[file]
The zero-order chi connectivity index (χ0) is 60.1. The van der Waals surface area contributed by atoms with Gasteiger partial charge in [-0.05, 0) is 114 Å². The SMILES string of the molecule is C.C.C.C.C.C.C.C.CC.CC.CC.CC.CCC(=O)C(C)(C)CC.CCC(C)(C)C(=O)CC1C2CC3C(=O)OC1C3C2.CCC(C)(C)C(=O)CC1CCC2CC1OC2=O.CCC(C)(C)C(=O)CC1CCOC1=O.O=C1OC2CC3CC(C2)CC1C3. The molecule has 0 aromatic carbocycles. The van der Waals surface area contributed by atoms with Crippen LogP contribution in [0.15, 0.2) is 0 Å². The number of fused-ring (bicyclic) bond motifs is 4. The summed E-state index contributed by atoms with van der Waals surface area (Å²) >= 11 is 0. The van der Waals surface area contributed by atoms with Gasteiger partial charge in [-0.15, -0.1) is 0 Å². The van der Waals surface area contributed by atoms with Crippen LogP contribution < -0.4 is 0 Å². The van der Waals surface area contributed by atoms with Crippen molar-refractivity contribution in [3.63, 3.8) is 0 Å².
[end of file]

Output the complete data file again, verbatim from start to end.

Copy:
The zero-order chi connectivity index (χ0) is 60.1. The van der Waals surface area contributed by atoms with Gasteiger partial charge in [-0.05, 0) is 114 Å². The SMILES string of the molecule is C.C.C.C.C.C.C.C.CC.CC.CC.CC.CCC(=O)C(C)(C)CC.CCC(C)(C)C(=O)CC1C2CC3C(=O)OC1C3C2.CCC(C)(C)C(=O)CC1CCC2CC1OC2=O.CCC(C)(C)C(=O)CC1CCOC1=O.O=C1OC2CC3CC(C2)CC1C3. The molecule has 0 aromatic carbocycles. The van der Waals surface area contributed by atoms with Crippen LogP contribution in [0.15, 0.2) is 0 Å². The number of fused-ring (bicyclic) bond motifs is 4. The summed E-state index contributed by atoms with van der Waals surface area (Å²) >= 11 is 0. The van der Waals surface area contributed by atoms with Gasteiger partial charge in [-0.15, -0.1) is 0 Å². The van der Waals surface area contributed by atoms with Crippen LogP contribution < -0.4 is 0 Å². The van der Waals surface area contributed by atoms with Crippen molar-refractivity contribution in [3.63, 3.8) is 0 Å².